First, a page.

A brain (cerebral) aneurysm is a bulging, weak area in the wall of an artery that supplies blood to the brain. In most cases, a brain aneurysm causes no symptoms and goes unnoticed. In rare cases, the brain aneurysm ruptures, releasing blood around the base of the brain and causing a type of stroke called a subarachnoid hemorrhage. Patients experience a severe headache known as a “thunderclap headache.” Urgent medical evaluation is necessary after aneurysms become symptomatic.
What are the risk factors for a brain aneurysm?
A person may inherit the tendency to form aneurysms, or aneurysms may develop because of hardening of the arteries (atherosclerosis) and aging. Some risk factors that can lead to brain aneurysms can be controlled, others cannot. The following risk factors may increase your risk for an aneurysm or, if you already have an aneurysm, may increase your risk of it rupturing:
- Family history — People with a family history of brain aneurysms are more likely to have an aneurysm than those who don't.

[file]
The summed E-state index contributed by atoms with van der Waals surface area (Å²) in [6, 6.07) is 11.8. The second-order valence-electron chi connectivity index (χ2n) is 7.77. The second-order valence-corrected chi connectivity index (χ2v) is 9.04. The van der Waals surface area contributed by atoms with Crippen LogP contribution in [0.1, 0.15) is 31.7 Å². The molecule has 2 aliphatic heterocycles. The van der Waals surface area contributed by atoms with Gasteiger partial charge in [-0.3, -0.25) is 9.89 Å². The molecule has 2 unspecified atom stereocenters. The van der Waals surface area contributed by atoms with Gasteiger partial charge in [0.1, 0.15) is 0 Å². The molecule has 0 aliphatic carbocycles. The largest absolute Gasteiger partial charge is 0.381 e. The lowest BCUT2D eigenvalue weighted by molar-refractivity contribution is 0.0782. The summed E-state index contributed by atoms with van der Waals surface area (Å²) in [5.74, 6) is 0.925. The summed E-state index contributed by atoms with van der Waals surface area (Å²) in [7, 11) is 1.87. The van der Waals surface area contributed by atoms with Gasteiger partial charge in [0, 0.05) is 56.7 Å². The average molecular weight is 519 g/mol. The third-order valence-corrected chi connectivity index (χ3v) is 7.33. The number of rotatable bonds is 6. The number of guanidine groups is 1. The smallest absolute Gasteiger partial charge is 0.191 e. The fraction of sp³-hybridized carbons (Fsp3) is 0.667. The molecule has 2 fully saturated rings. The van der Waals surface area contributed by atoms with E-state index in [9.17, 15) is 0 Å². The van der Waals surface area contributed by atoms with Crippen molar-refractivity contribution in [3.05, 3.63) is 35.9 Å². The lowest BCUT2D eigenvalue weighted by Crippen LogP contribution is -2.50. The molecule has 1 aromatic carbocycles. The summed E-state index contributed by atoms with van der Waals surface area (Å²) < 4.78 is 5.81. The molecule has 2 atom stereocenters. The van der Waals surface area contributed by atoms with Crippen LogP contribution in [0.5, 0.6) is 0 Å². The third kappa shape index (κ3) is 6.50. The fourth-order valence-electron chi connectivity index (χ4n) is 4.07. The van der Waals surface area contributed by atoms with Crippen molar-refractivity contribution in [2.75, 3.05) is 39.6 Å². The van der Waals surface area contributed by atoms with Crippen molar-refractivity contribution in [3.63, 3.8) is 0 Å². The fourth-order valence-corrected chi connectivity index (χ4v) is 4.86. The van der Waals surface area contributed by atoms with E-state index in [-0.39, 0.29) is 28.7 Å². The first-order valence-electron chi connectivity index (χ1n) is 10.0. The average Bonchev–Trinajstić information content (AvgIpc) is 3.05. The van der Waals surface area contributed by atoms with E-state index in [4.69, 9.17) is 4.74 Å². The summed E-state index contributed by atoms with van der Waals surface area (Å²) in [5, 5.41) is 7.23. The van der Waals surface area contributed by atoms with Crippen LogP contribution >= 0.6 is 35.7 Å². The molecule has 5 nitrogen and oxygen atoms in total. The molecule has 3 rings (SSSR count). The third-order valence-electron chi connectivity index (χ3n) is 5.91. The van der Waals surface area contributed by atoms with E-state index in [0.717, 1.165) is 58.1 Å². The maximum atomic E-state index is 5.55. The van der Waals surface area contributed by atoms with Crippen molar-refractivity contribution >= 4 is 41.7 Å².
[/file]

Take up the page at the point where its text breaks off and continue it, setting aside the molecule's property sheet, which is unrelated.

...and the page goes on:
- Previous aneurysm — People who have had a brain aneurysm are more likely to have another.
- Gender — Women are more likely to develop a brain aneurysm and subarachnoid hemorrhage.
- High blood pressure — The risk of subarachnoid hemorrhage is greater in people with a history of high blood pressure.
- Smoking — In addition to being a cause of high blood pressure, smoking greatly increases the chances of a brain aneurysm occurring or rupturing. Although only 10 percent to 20 percent of the population smokes, 75 percent of patients admitted to a hospital with a ruptured aneurysm are smokers.
Symptoms of a ruptured brain aneurysm often come on suddenly. If you have any of the following symptoms or notice them in someone you know, call 911 or other emergency services right away:
- A sudden, severe headache that is the worst headache you’ve ever had
- Neck pain
- Nausea and vomiting
- Sensitivity to light
- Fainting or loss of consciousness
If you have non-emergency questions about brain aneurysms, call the Virginia Mason Neuroscience Institute at (206) 341-0420.